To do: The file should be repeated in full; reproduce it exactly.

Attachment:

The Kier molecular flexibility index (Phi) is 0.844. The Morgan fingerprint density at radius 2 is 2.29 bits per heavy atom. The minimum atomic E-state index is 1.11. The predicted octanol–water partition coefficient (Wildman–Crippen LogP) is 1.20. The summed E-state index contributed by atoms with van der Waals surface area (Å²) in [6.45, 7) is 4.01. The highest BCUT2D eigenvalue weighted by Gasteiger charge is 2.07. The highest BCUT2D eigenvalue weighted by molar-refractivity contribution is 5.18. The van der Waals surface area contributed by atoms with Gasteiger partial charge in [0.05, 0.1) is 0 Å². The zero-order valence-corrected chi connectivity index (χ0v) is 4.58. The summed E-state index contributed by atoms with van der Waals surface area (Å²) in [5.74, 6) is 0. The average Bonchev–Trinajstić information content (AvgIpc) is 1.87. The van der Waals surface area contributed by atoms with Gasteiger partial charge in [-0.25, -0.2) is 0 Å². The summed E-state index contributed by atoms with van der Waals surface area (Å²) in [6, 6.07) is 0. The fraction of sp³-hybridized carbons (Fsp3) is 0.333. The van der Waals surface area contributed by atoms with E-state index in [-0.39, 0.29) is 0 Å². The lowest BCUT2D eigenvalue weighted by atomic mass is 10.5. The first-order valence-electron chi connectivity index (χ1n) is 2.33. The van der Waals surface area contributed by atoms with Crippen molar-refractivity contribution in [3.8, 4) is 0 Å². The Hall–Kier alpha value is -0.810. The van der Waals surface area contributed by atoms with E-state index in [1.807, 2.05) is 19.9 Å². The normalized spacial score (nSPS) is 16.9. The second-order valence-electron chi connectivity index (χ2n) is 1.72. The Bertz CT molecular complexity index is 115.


The Kier molecular flexibility index (Phi) is 0.844. The Morgan fingerprint density at radius 2 is 2.29 bits per heavy atom. The minimum atomic E-state index is 1.11. The predicted octanol–water partition coefficient (Wildman–Crippen LogP) is 1.20. The summed E-state index contributed by atoms with van der Waals surface area (Å²) in [6.45, 7) is 4.01. The highest BCUT2D eigenvalue weighted by Gasteiger charge is 2.07. The highest BCUT2D eigenvalue weighted by molar-refractivity contribution is 5.18. The van der Waals surface area contributed by atoms with Gasteiger partial charge in [0.05, 0.1) is 0 Å². The zero-order valence-corrected chi connectivity index (χ0v) is 4.58. The summed E-state index contributed by atoms with van der Waals surface area (Å²) in [5.74, 6) is 0. The average Bonchev–Trinajstić information content (AvgIpc) is 1.87. The van der Waals surface area contributed by atoms with Gasteiger partial charge in [-0.25, -0.2) is 0 Å². The summed E-state index contributed by atoms with van der Waals surface area (Å²) in [6, 6.07) is 0. The fraction of sp³-hybridized carbons (Fsp3) is 0.333. The van der Waals surface area contributed by atoms with E-state index in [-0.39, 0.29) is 0 Å². The lowest BCUT2D eigenvalue weighted by atomic mass is 10.5. The first-order valence-electron chi connectivity index (χ1n) is 2.33. The van der Waals surface area contributed by atoms with Crippen molar-refractivity contribution in [3.8, 4) is 0 Å². The Hall–Kier alpha value is -0.810. The van der Waals surface area contributed by atoms with E-state index in [1.807, 2.05) is 19.9 Å². The normalized spacial score (nSPS) is 16.9. The second-order valence-electron chi connectivity index (χ2n) is 1.72. The Bertz CT molecular complexity index is 115.